United States District Court, E.D. Louisiana
AMAN JOSEPH CLAUDET JR.
CYTEC RETIREMENT PLAN ET AL
ORDER & REASONS
the Court is Defendant's partial motion to dismiss. R.
Doc. 19. Plaintiff has responded in opposition. R. Doc. 20.
The Court heard oral argument on the motion on February 6,
2018. R. Doc. 29. Having considered the parties'
arguments and the applicable law, the Court now issues this
Order & Reasons.
case arises from a reduction of retirement benefits. R. Doc.
12 at 1. Plaintiff Aman Claudet (“Claudet”) is a
retired beneficiary of Defendant Cytec Retirement Plan
(“the Plan”). R. Doc. 12 at 1. In addition to
Cytec Retirement Plan, Plaintiff brings claims against
Defendant Cytec Industries, Inc. (“Cytec”) and
Defendant Solvay USA, Inc. (“Solvay”). R. Doc. 12
at 2. Plaintiff Claudet alleges that his pension benefits
were reduced by Defendants in contradiction to his plan. R.
Doc. 12 at 1. Plaintiff seeks to represent a class of
similarly situated individuals and alleges that Defendants
have purposefully deprived hundreds of retirees of pension
benefits. R. Doc. 12 at 1-2.
Claudet avers that he was an employee of Cytec and
participated in Cytec's retirement plan, governed by
ERISA. R. Doc. 12 at 3. Claudet retired in 2002 and began
receiving benefits under the Plan. R. Doc. 12 at 5. In 2014,
the Plan was amended and in 2015, Defendant Solvay acquired
Defendant Cytec. R. Doc. 12 at 5. In 2016, Claudet received a
letter from Solvay stating that his pension benefits had been
“incorrectly calculated” and that his benefits
would be reduced. R. Doc. 12 at 6. Plaintiff sought
clarification of this change and made an ERISA claim for
restoration of his benefits. R. Doc. 12 at 6. This claim was
denied and Claudet submitted an appeal of this denial. R.
Doc. 12 at 7. Plaintiff's appeal was also denied. R. Doc.
12 at 6.
now brings 1) an ERISA claim for benefits, 2) a claim for
declaratory relief, and 3) a claim for breach of fiduciary
duty. R. Doc. 12. Defendants answer these claims and
generally deny the allegations. R. Doc. 7. Defendants raise
eleven defenses including failure to state a claim upon which
relief can be granted, recovery is limited to remedies under
ERISA, and statute of limitations. R. Doc. 7.
ask the Court to dismiss Plaintiff's breach of fiduciary
duty claim. R. Doc. 19. Defendants argue that Plaintiff's
breach of fiduciary duty claim is brought under section
502(a)(3) of ERISA and that this claim is prohibited because
Plaintiff already has a remedy under section 502(a)(1)(B) of
ERISA in his claim for benefits. R. Doc. 19 at 8-9. Plaintiff
responds in opposition arguing that Defendant's motion is
premature. R. Doc. 20.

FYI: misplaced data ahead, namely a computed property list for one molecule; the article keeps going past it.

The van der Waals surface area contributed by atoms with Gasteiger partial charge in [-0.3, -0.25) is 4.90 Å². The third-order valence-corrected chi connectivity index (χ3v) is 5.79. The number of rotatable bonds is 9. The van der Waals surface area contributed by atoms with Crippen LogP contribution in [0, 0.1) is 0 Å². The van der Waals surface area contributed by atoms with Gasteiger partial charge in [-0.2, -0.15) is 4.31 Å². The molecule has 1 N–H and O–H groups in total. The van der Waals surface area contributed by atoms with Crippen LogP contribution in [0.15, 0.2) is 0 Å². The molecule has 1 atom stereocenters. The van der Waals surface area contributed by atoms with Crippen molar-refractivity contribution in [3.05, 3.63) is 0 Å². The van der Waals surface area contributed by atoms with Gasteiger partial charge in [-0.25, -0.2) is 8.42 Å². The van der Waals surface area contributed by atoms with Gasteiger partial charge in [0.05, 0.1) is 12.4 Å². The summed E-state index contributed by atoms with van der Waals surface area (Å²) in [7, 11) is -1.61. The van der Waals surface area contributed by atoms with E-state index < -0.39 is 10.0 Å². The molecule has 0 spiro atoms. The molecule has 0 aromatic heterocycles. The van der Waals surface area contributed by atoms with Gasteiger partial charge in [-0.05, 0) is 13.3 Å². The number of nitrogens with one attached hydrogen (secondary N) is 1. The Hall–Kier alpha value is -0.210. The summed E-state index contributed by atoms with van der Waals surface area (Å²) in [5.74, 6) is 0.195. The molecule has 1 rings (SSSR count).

LAW & ANALYSIS
Motion to Dismiss Standard
12(b)(1) of the Federal Rules of Civil Procedure governs
challenges to a court's subject matter jurisdiction. A
court must dismiss a case for lack of subject matter
jurisdiction “when the court lacks the statutory or
constitutional power to adjudicate the case.” Home
Builders Ass'n of Miss., Inc. v. City of Madison,
143 F.3d 1006, 1010 (5th Cir. 1998) (quoting Nowak v.
Ironworkers Local 6 Pension Fund, 81 F.3d 1182, 1187 (2d
Cir. 1996). Dismissal under Rule 12(b)(1) of the Federal
Rules of Civil Procedure is appropriate when subject matter
jurisdiction is lacking. Ramming v. United States,
281 F.3d 158, 161 (5th Cir. 2001). The party asserting
jurisdiction bears the burden of proof. Id. (citing
Barrera-Montenegro v. United States, 74 F.3d 657,
659 (5th Cir. 1996)).
reviewing subject matter jurisdiction pursuant to Rule
12(b)(1) may base its opinion on the face of the complaint,
“the complaint supplemented by undisputed facts
evidenced in the record, ” or “the complaint
supplemented by undisputed facts plus the court's
resolution of disputed facts.” Ramming, 281
F.3d at 161 (internal citations omitted). A district court
evaluating subject matter jurisdiction “must resolve
disputed facts without giving a presumption of truthfulness
to the plaintiff's allegations.” Vantage
Trailers, Inc. v. Beall Corp., 567 F.3d 745, 748 (5th
ERISA § 502(a)(1)(B) Claim
ERISA § 502(a)(1)(B), a participant or beneficiary may
bring a civil action “to recover benefits due to him
under the terms of his plan, to enforce his rights under the
terms of the plan, or to clarify his rights to future
benefits under the terms of the plan.” 29 U.S.C. §
1132(a)(1)(B). Here, Plaintiff alleges that Cytec improperly
adjusted benefits. Specifically, Plaintiff argues that Cytec
reinterpreted the plan to lower the monthly benefit received
by retirees. ...